|Eliza "Jimmie" Criswell before the fireplace in The Mad Hatter. For decades this photograph was mistakenly captioned "Portrait of a Boy in The Mad Hatter Tearoom." -- photograph by Jessie Tarbox Beals, from the collection of the Museum of the City of New York, http://collections.mcny.org/C.aspx?VP3=SearchResult_VPage&VBID=24UAYWR7YEX8&SMLS=1&RW=1366&RH=608|
Edith Unger would not keep The Mad Hatter for long. Whether because of her strenuous schedule of sculpting and designing; or because as some reports say she was being harassed by uptight neighbors, in July 1917 she sold the business to Jimmie and Mathilda.
|Jimmie Criswell poses below Edith Unger's handpainted sign "Down the Rabbit Hole" backwards. Already a storefront had been installed at street level. Photograph by Jessie Tarbox Beals, from the collection of the Museum of the City of New York ttp://collections.mcny.org/C.aspx?VP3=SearchResult_VPage&VBID=24UAYWR7YRJI&SMLS=1&RW=1366&RH=608|
The relationship between the pair eventually dissolved and when Mathilda left for Europe, Jimmie stepped down from her teaching position to devote all her time to the tearoom. Her presence in the smock and tie of a French artist added to the atmosphere of the picturesque café.
Jimmie started a satirical publication for patrons called Mad Hatter Mutterings. In it were printed short stories, drawings, poems, articles and “gossip.” She described herself in the December 1920 issue: “The Management of the Mad Hatter is, and cheerfully, cook, cashier, waiter, bouncer, bus boy, check room boy, official chaperone, arbiter, elegantiarum, chess scorer, peace maker, drainage system, book keeper, cat nurse, censor, and goat of said coffee house.”
By now the Village tearooms were destinations for “slummers,”--the upper or middle-class residents of respectable neighborhoods who came to see how Bohemians lived and behaved. The establishments were painted as semi-shocking places where men wore long hair and women short hair; where a female patron could freely smoke a cigarette; and social ideas were dreadfully modern. Women’s magazines depicted the tearooms as places were women could go even without a male escort.
After an article about Greenwich Village in the Ladies’ Home Journal in March 1920, Jimmie Criswell moaned “Lady Slummers who read the Ladies’ Home Journal are swamping us” and later noted “quartets of old ladies infested [the] front room.”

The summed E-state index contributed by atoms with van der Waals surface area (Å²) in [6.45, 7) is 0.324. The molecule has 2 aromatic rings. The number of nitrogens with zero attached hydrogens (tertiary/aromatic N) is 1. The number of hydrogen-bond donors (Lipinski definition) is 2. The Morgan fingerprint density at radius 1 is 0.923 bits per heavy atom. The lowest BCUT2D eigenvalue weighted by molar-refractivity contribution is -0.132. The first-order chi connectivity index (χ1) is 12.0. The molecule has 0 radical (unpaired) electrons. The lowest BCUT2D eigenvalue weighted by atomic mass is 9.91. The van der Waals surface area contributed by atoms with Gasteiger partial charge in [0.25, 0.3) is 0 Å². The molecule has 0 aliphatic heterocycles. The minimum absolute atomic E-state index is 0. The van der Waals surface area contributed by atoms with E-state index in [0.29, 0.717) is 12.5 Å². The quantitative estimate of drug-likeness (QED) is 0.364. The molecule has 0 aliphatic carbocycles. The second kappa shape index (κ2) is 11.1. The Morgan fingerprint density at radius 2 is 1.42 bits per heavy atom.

Despite the intrusions by non-Villagers, the artistic set continued to call The Mad Hatter home. On any particular night one might run into Sinclair Lewis, Lewis Mumford, the Gish sisters, poet Harry Kemp, or journalist Hendrik Willem Van Loon.
Somewhat unexpectedly, considering Jimmie’s sexual history, a relationship developed between her and Van Loon. She reportedly was starved for real affection and responded to his courteous behavior and attentions. In turn she typed his manuscripts, mended his clothes, and did other little favors. Despite the fact that he was already engaged to New York Evening World journalist Rene Gibbs; he proposed and Jimmie accepted.
Harry Kemp was seated in The Mad Hatter one night in 1922 when an attractive red-haired woman in her 20’s stepped into the dim room. The poet was so taken with the Barnard graduate that he declared “I’m going to marry you.” In 1923 he did just that.
Frances McClernan soon found out that marrying a nationally-recognized poet did not translate into marrying a comfortable lifestyle. In addition to her modeling jobs for Camay Soap and the B. Altman & Co. catalog; she took a job as manager of The Mad Hatter three nights a week. “I had a husband to support,” she explained.
|In 1932, when this photograph was taken, The Mad Hatter was gone. The entrance has been paved over and the cellar is accessed through a sidewalk hatch. photograph by Charles Von Urban from the collection of the Museum of the City of New York, http://collections.mcny.org/C.aspx?VP3=SearchResult_VPage&VBID=24UAYWR7YEX8&SMLS=1&RW=1366&RH=608|
Jimmie’s marriage to Van Loon did not last and in 1927 he married playwright Frances Goodrich Ames. When he divorced her, he and Jimmie reunited; although whether they actually remarried is unclear. When he died in 1944 she inherited the bulk of his estate.
In 1946 the building was sold; assessed at the time at $21,000—about $185,000 today. The Mad Hatter had been gone for at least a decade and the sidewalk entrance to the cellar paved over. Any hint that a cozy and artistic tearoom had ever existed was obliterated. An expansive storefront had been installed at street level; although the original residential nature of the building was still obvious above.
Today an attractive park nestles up to the venerable building. A diner is housed on the first floor and stucco is slathered over the front façade. The old cornice and ancient brick chimney survive on the building whose architectural lines still hint at its early beginnings.
non-credited photographs by the author
non-credited photographs by the author